For projects that involve lower-temperature, more compact or tougher soil conditions, hydro excavation is the most ideal option. If you’re dealing with ground materials like frozen soil, clay or rocky earth, for example, water is a more formidable approach because it is more effective in terms of breaking up the area. That’s why it’s more often applied in colder climates and during winter seasons in northern locations.
This softer approach also avoids the potential sandblasting that can occur with air excavation, essentially reducing the potential for damage to underground utilities. Plus, the deeper you have to dig, the greater the probability of reaching colder, harder and wetter subsurfaces, which can render air excavation ineffective. These attributes make hydro excavation a more versatile tactic.
Even so, vacuum excavation may be better suited for projects involving less compact soil or sand.
Material Backfill & Disposal
Your needs for returning the ground material to its prior location versus hauling it off and disposing of it are another major area of consideration.
The process of air excavation has the unique ability to backfill dry soil and debris so there’s no need to transport or dispose of wet, muddy material after digging. Therefore, this is often the most ideal choice for projects that enable workers to reuse the ground material on site. In fact, many utility applications are leveraging this option more frequently than before, given the routine sequence of exposing the lines, performing the work and then putting the ground materials back in place.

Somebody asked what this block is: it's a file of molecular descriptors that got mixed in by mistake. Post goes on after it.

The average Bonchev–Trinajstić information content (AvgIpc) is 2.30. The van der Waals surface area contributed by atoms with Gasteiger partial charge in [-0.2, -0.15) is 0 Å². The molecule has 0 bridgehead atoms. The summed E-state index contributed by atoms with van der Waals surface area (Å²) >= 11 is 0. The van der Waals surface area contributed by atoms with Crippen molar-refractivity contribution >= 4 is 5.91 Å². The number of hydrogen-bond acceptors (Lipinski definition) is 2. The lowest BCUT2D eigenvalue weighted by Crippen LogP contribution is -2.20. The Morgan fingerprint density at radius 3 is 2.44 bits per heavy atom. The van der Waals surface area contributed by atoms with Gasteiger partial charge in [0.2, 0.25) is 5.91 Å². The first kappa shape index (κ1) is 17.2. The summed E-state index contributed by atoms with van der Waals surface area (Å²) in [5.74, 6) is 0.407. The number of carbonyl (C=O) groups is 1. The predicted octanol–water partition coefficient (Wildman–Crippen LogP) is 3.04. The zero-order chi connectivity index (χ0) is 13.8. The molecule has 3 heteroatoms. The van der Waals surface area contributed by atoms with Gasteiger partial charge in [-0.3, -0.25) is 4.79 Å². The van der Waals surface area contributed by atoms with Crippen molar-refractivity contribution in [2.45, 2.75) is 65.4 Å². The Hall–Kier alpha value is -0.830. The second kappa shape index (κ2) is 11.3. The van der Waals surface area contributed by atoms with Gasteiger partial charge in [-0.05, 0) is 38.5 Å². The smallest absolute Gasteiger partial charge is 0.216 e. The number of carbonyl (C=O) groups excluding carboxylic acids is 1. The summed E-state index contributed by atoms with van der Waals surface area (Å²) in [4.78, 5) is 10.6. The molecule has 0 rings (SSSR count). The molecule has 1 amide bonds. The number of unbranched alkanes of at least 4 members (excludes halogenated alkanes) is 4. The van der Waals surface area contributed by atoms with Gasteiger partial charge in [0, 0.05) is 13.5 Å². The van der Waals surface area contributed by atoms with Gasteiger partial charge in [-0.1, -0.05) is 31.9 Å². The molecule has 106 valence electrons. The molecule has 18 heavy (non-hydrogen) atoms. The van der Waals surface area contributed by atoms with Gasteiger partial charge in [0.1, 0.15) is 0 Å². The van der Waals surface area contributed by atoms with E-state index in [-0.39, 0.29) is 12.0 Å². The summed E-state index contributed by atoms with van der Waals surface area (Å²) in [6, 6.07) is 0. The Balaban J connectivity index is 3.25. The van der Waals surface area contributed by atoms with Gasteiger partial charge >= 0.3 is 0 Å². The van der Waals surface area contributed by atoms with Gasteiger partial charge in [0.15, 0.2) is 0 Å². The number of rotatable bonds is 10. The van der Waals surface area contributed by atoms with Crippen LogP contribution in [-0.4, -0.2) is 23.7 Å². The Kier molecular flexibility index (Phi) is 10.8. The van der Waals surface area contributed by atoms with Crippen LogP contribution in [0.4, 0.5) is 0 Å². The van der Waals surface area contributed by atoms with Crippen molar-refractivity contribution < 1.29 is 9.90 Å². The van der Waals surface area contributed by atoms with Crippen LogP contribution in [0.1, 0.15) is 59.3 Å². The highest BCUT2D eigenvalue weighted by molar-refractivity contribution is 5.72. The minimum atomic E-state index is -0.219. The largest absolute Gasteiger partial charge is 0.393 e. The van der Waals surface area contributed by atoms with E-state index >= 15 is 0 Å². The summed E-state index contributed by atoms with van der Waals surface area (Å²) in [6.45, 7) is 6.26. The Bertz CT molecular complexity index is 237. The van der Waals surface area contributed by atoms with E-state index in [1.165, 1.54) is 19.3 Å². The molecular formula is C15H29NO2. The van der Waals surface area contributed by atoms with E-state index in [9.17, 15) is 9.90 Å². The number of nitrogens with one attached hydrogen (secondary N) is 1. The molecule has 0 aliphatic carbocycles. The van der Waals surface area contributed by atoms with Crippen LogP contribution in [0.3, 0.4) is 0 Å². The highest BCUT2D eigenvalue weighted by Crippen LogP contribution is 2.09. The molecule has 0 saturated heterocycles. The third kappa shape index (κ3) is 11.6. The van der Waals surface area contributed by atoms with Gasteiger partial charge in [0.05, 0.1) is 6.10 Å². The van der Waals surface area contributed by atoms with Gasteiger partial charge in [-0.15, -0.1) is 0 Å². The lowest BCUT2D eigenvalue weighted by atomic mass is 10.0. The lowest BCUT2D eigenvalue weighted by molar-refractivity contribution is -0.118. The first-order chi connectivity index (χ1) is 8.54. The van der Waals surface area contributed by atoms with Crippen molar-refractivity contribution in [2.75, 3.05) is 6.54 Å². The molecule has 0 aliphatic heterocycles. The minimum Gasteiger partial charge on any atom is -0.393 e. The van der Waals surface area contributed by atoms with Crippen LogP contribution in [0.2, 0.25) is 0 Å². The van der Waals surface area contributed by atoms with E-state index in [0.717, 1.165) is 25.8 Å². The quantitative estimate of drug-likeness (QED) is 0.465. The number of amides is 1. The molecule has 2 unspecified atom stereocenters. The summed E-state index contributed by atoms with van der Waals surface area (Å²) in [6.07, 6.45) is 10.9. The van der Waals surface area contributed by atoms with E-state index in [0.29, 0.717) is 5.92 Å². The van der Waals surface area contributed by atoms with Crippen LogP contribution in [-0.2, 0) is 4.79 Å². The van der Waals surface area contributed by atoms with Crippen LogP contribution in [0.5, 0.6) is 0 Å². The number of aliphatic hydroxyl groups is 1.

Although it’s true that the use of air can be a somewhat slower process than that of water, cost-effectiveness hinges on more than just the time it takes to complete the job. There’s also the expense of having to transport vacuumed materials to a disposal site, as well as the high price of dumping fees. In addition, you must factor in state and local weight restrictions depending on your transport needs.
Because water is a natural lubricant, it is less harsh on excavation equipment, thereby minimizing wear and tear on the vacuum machinery.
Then again, hydro excavation trucks require distinct care in terms of being winterized. So this is an additional cost and management factor to keep in mind.
There are important safety and damage prevention realities to keep in mind. For instance, air excavation is often the better choice when working around live electrical wires, as air is nonconductive. It might also be the safer approach if there’s risk of water causing a chemical reaction with the ground materials.
It should be noted that air excavation generally operates under lower conditions of pressure and force than water, so it could be a more fitting option for fragile utilities or those incapable of withstanding direct contact from a highly pressurized stream of water.
Understandably, the array of advantages that both hydro and air excavation offer to construction and utility teams in a myriad of environments has given rise to these methods as broadly embraced best practices—and the future of construction digging. Comprehending the differences described here is one of the first fundamental steps to planning a successful, safe and cost-effective project.